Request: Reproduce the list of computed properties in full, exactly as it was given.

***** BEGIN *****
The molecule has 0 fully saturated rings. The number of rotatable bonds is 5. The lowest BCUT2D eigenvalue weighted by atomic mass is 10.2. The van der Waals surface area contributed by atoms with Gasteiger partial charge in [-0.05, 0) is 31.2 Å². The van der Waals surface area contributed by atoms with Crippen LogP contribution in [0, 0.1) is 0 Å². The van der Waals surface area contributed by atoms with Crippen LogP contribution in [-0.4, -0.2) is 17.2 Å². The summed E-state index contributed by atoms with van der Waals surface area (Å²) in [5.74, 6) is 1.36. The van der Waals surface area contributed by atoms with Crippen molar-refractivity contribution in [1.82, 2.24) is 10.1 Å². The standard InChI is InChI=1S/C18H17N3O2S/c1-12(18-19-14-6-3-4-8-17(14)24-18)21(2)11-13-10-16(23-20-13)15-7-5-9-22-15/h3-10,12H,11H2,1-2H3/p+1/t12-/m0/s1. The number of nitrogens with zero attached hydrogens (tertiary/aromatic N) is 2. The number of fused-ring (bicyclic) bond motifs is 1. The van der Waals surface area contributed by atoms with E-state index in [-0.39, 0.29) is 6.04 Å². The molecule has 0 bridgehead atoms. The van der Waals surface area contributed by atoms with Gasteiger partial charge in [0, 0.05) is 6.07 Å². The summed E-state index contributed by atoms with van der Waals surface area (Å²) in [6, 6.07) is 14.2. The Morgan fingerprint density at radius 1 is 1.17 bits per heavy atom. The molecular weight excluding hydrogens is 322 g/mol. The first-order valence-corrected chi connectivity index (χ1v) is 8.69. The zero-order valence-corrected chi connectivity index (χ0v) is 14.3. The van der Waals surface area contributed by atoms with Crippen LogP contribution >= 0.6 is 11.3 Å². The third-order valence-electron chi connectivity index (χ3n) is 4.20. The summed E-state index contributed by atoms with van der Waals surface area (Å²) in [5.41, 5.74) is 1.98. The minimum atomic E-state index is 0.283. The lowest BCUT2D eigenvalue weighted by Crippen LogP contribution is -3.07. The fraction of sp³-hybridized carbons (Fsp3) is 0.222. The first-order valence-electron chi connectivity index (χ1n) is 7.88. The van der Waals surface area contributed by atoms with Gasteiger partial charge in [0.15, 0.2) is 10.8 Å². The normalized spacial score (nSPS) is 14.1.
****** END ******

The molecule has 0 fully saturated rings. The number of rotatable bonds is 5. The lowest BCUT2D eigenvalue weighted by atomic mass is 10.2. The van der Waals surface area contributed by atoms with Gasteiger partial charge in [-0.05, 0) is 31.2 Å². The van der Waals surface area contributed by atoms with Crippen LogP contribution in [0, 0.1) is 0 Å². The van der Waals surface area contributed by atoms with Crippen LogP contribution in [-0.4, -0.2) is 17.2 Å². The summed E-state index contributed by atoms with van der Waals surface area (Å²) in [5.74, 6) is 1.36. The van der Waals surface area contributed by atoms with Crippen molar-refractivity contribution in [1.82, 2.24) is 10.1 Å². The standard InChI is InChI=1S/C18H17N3O2S/c1-12(18-19-14-6-3-4-8-17(14)24-18)21(2)11-13-10-16(23-20-13)15-7-5-9-22-15/h3-10,12H,11H2,1-2H3/p+1/t12-/m0/s1. The number of nitrogens with zero attached hydrogens (tertiary/aromatic N) is 2. The number of fused-ring (bicyclic) bond motifs is 1. The van der Waals surface area contributed by atoms with E-state index in [-0.39, 0.29) is 6.04 Å². The molecule has 0 bridgehead atoms. The van der Waals surface area contributed by atoms with Gasteiger partial charge in [0, 0.05) is 6.07 Å². The summed E-state index contributed by atoms with van der Waals surface area (Å²) in [6, 6.07) is 14.2. The Morgan fingerprint density at radius 1 is 1.17 bits per heavy atom. The molecular weight excluding hydrogens is 322 g/mol. The first-order valence-corrected chi connectivity index (χ1v) is 8.69. The zero-order valence-corrected chi connectivity index (χ0v) is 14.3. The van der Waals surface area contributed by atoms with Crippen LogP contribution >= 0.6 is 11.3 Å². The third-order valence-electron chi connectivity index (χ3n) is 4.20. The summed E-state index contributed by atoms with van der Waals surface area (Å²) in [5.41, 5.74) is 1.98. The minimum atomic E-state index is 0.283. The lowest BCUT2D eigenvalue weighted by Crippen LogP contribution is -3.07. The fraction of sp³-hybridized carbons (Fsp3) is 0.222. The first-order valence-electron chi connectivity index (χ1n) is 7.88. The van der Waals surface area contributed by atoms with Gasteiger partial charge in [0.15, 0.2) is 10.8 Å². The normalized spacial score (nSPS) is 14.1.